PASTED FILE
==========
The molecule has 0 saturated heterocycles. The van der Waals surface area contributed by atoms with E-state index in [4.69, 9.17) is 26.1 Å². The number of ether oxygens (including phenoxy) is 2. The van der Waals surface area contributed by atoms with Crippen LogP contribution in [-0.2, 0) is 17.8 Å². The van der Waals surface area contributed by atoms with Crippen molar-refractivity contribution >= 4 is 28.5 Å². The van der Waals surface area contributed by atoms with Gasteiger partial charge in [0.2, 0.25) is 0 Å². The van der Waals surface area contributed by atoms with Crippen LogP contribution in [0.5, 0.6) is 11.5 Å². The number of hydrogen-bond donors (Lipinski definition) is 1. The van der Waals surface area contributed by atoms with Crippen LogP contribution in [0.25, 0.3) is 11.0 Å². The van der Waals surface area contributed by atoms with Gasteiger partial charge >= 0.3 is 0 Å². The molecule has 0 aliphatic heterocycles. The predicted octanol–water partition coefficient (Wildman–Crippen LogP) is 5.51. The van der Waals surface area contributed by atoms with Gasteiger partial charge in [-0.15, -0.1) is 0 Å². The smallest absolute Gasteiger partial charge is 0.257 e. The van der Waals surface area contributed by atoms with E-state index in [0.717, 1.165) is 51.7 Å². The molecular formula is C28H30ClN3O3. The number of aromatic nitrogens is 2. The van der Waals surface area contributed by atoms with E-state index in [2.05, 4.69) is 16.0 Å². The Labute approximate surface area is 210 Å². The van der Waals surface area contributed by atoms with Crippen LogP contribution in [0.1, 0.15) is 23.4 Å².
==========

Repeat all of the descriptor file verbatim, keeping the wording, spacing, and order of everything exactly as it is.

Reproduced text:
The molecule has 0 saturated heterocycles. The van der Waals surface area contributed by atoms with E-state index in [4.69, 9.17) is 26.1 Å². The number of ether oxygens (including phenoxy) is 2. The van der Waals surface area contributed by atoms with Crippen LogP contribution in [-0.2, 0) is 17.8 Å². The van der Waals surface area contributed by atoms with Crippen molar-refractivity contribution >= 4 is 28.5 Å². The van der Waals surface area contributed by atoms with Gasteiger partial charge in [0.2, 0.25) is 0 Å². The van der Waals surface area contributed by atoms with Crippen LogP contribution in [0.5, 0.6) is 11.5 Å². The number of hydrogen-bond donors (Lipinski definition) is 1. The van der Waals surface area contributed by atoms with Crippen LogP contribution in [0.25, 0.3) is 11.0 Å². The van der Waals surface area contributed by atoms with Gasteiger partial charge >= 0.3 is 0 Å². The molecule has 0 aliphatic heterocycles. The predicted octanol–water partition coefficient (Wildman–Crippen LogP) is 5.51. The van der Waals surface area contributed by atoms with Gasteiger partial charge in [-0.15, -0.1) is 0 Å². The smallest absolute Gasteiger partial charge is 0.257 e. The van der Waals surface area contributed by atoms with E-state index in [0.717, 1.165) is 51.7 Å². The molecular formula is C28H30ClN3O3. The number of aromatic nitrogens is 2. The van der Waals surface area contributed by atoms with E-state index in [2.05, 4.69) is 16.0 Å². The Labute approximate surface area is 210 Å². The van der Waals surface area contributed by atoms with Crippen LogP contribution in [0.1, 0.15) is 23.4 Å².